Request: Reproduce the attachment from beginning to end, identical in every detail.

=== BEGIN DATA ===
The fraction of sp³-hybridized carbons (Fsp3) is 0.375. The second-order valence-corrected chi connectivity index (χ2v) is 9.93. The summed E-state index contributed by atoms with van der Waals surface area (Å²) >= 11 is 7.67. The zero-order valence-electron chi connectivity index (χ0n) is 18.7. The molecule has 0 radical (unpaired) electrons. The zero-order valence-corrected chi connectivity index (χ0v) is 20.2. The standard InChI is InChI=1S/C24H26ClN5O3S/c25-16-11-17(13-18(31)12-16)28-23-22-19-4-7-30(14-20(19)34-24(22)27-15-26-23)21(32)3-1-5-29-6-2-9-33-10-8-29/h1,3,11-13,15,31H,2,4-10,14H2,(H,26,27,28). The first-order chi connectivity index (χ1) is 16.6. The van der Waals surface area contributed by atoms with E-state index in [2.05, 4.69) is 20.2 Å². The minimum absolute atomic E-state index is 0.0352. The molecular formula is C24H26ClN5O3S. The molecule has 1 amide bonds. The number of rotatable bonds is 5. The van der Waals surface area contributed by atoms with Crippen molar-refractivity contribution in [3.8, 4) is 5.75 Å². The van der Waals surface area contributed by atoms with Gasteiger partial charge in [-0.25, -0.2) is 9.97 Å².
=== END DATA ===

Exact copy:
The fraction of sp³-hybridized carbons (Fsp3) is 0.375. The second-order valence-corrected chi connectivity index (χ2v) is 9.93. The summed E-state index contributed by atoms with van der Waals surface area (Å²) >= 11 is 7.67. The zero-order valence-electron chi connectivity index (χ0n) is 18.7. The molecule has 0 radical (unpaired) electrons. The zero-order valence-corrected chi connectivity index (χ0v) is 20.2. The standard InChI is InChI=1S/C24H26ClN5O3S/c25-16-11-17(13-18(31)12-16)28-23-22-19-4-7-30(14-20(19)34-24(22)27-15-26-23)21(32)3-1-5-29-6-2-9-33-10-8-29/h1,3,11-13,15,31H,2,4-10,14H2,(H,26,27,28). The first-order chi connectivity index (χ1) is 16.6. The van der Waals surface area contributed by atoms with E-state index in [2.05, 4.69) is 20.2 Å². The minimum absolute atomic E-state index is 0.0352. The molecular formula is C24H26ClN5O3S. The molecule has 1 amide bonds. The number of rotatable bonds is 5. The van der Waals surface area contributed by atoms with Crippen molar-refractivity contribution in [3.8, 4) is 5.75 Å². The van der Waals surface area contributed by atoms with Gasteiger partial charge in [-0.25, -0.2) is 9.97 Å².